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Blood Banks Send Out Urgent Call

Terrorist attacks spark appeal for donations

TUESDAY, Sept. 11, 2001 (HealthDayNews) -- In the wake of the terrorist attacks that devastated New York City today, area blood banks -- and those across the country -- are issuing urgent appeals for blood.

The New York Blood Center announced a blood emergency for the greater New York/New Jersey metropolitan area. Health officials are concerned that blood supplies will run dangerously low as more victims of the World Trade Center destruction are found and treated at local hospitals.

U.S. Secretary of Health and Human Services Tommy G. Thompson said this afternoon, "I encourage all Americans to help out in this time of crisis and donate blood. No matter where you live, your blood donation can help those in need."

For more information on how you can donate blood throughout the United States, contact your local hospital, blood bank or American Red Cross chapter.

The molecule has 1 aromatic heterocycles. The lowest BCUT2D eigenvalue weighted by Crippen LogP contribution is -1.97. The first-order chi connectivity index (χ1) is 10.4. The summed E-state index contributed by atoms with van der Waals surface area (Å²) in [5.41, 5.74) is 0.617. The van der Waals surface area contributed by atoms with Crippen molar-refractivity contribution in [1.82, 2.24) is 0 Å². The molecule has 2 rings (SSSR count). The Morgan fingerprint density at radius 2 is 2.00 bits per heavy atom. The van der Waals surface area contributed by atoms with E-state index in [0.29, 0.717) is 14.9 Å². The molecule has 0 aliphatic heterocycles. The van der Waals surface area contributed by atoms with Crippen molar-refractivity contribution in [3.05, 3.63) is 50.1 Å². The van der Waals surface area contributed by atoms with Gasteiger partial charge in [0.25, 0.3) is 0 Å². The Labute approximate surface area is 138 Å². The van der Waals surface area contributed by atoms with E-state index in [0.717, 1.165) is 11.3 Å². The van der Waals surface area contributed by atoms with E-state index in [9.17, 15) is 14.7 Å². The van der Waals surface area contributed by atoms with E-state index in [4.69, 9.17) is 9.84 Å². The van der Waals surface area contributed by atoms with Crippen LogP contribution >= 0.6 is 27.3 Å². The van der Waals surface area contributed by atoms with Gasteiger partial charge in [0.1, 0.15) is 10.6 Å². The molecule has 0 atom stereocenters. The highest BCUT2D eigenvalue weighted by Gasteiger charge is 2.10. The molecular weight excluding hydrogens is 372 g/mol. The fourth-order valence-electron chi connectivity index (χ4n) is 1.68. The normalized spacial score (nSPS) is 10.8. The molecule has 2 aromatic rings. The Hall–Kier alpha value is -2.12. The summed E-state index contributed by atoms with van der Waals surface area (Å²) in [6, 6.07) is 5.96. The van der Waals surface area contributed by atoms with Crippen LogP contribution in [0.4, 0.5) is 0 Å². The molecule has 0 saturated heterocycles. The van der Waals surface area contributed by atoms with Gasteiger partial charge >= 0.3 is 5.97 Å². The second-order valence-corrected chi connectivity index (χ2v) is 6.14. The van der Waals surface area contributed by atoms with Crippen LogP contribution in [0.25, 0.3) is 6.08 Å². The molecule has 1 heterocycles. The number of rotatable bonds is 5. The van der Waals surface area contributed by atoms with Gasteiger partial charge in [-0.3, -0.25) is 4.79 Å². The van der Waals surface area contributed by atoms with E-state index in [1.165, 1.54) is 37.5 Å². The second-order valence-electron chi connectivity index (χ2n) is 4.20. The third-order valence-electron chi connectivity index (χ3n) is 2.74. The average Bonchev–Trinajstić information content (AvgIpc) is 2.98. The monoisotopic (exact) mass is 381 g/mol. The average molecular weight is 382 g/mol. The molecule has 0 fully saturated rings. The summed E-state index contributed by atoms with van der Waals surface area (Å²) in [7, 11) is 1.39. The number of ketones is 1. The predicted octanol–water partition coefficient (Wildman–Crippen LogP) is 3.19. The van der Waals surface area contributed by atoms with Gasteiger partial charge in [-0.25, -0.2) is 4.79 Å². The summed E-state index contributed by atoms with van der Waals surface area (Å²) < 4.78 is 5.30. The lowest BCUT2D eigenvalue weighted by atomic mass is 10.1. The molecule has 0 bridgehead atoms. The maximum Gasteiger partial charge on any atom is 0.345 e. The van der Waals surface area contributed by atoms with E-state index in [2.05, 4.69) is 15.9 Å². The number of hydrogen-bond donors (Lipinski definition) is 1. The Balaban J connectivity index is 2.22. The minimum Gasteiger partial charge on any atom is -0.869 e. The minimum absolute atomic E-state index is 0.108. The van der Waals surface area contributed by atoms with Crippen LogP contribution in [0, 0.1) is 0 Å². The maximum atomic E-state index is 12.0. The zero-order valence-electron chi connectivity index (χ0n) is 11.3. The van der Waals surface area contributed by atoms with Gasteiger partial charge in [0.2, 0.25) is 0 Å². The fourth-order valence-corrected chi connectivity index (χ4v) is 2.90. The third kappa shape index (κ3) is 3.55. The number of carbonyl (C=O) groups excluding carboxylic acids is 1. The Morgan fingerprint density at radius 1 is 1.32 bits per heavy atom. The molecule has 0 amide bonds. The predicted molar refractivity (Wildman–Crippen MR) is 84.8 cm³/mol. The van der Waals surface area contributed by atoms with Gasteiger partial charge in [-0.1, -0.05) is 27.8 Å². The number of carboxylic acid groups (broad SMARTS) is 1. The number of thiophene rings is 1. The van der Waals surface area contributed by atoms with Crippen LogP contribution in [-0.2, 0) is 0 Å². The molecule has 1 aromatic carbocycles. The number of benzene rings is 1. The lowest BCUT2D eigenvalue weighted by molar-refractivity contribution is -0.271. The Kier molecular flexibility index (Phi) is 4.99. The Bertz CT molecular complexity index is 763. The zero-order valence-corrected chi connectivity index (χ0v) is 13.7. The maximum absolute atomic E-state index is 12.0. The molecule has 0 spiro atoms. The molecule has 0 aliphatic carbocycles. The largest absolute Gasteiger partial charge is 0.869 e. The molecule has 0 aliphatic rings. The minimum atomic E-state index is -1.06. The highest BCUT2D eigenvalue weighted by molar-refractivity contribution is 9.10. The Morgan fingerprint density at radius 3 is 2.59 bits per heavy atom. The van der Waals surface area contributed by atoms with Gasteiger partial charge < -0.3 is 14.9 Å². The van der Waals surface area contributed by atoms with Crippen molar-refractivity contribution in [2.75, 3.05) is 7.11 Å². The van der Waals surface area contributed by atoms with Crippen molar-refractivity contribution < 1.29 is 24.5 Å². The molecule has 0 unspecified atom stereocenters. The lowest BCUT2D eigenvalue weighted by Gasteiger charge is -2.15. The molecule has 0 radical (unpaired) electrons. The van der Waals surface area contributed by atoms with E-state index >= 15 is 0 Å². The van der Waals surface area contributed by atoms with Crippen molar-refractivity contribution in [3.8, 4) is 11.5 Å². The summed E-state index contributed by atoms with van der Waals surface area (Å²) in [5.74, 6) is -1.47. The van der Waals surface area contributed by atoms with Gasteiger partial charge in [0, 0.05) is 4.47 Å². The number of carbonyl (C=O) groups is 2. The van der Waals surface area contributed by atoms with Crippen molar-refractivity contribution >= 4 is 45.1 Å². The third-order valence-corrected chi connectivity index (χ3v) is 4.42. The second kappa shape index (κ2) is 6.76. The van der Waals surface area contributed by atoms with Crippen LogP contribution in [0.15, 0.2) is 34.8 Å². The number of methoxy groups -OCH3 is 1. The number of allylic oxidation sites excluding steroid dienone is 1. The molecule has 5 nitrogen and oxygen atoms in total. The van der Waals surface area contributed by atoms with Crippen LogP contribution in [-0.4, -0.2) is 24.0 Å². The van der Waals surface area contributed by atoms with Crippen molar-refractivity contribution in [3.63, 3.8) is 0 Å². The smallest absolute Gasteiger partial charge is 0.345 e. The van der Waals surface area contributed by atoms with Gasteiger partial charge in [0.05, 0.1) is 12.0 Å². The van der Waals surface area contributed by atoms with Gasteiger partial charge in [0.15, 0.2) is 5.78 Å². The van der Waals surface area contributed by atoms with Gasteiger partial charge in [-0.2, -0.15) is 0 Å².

One of the New York City hospitals treating the injured, St. Luke's-Roosevelt Hospital Center, had set up an emergency blood donation site by 10 a.m. today. One volunteer there said the site had been "overwhelmed" with donations by early afternoon.

"I'd handed out more than a thousand [blood donor] forms, and then I stopped counting," said Blythe King, a volunteer at the site and an undergraduate at nearby Columbia University.

Before enrolling in the school, King had been a flight attendant until a disability forced her to retire several years ago. During her time as a flight attendant, she routinely received training on how to respond to a plane hijacking.

"As soon as I heard what had happened, I came to volunteer. It's absolutely terrifying," King said.

King was far from alone. Individuals and corporations throughout the New York City area responded to the crisis in droves.

"We have been swamped with blood donors," said Judy Daniels, spokeswoman for the Blood Center of New Jersey. "We had an adequate supply until today but now we're on call."

Area corporations circulated information to their employees on where to donate blood. Many corporations also encouraged workers to leave early to donate blood and to be with their families.

What to Do: For information on how to donate blood, call 1-800-GIVE LIFE, or visit the American Red Cross online.

SOURCES: Interview with Judy Daniels, Blood Center of New Jersey; Blythe King, student at Columbia University, New York City; American Red Cross and New York Blood Center official statements
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